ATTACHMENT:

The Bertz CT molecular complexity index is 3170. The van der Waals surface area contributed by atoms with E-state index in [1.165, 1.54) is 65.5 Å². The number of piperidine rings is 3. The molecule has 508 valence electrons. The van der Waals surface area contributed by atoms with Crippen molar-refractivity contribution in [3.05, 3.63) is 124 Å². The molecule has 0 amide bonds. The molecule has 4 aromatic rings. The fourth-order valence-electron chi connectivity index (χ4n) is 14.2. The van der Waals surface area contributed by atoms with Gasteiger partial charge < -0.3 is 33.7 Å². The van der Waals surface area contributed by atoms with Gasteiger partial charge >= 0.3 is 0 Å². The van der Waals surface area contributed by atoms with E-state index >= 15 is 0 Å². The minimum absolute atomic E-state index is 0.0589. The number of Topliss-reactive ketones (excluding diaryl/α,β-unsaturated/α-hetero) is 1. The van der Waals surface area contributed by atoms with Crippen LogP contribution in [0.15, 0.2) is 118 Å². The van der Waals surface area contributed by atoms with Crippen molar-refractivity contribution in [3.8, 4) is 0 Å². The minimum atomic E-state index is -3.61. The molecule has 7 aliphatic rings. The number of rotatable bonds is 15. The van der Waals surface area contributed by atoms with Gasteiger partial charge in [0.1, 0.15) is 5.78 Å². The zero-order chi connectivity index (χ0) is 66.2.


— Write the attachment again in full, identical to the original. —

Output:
The Bertz CT molecular complexity index is 3170. The van der Waals surface area contributed by atoms with E-state index in [1.165, 1.54) is 65.5 Å². The number of piperidine rings is 3. The molecule has 508 valence electrons. The van der Waals surface area contributed by atoms with Crippen molar-refractivity contribution in [3.05, 3.63) is 124 Å². The molecule has 0 amide bonds. The molecule has 4 aromatic rings. The fourth-order valence-electron chi connectivity index (χ4n) is 14.2. The van der Waals surface area contributed by atoms with Gasteiger partial charge < -0.3 is 33.7 Å². The van der Waals surface area contributed by atoms with Gasteiger partial charge >= 0.3 is 0 Å². The van der Waals surface area contributed by atoms with E-state index >= 15 is 0 Å². The minimum absolute atomic E-state index is 0.0589. The number of Topliss-reactive ketones (excluding diaryl/α,β-unsaturated/α-hetero) is 1. The van der Waals surface area contributed by atoms with Crippen LogP contribution in [0.15, 0.2) is 118 Å². The van der Waals surface area contributed by atoms with Crippen molar-refractivity contribution in [3.8, 4) is 0 Å². The minimum atomic E-state index is -3.61. The molecule has 7 aliphatic rings. The number of rotatable bonds is 15. The van der Waals surface area contributed by atoms with Gasteiger partial charge in [0.1, 0.15) is 5.78 Å². The zero-order chi connectivity index (χ0) is 66.2.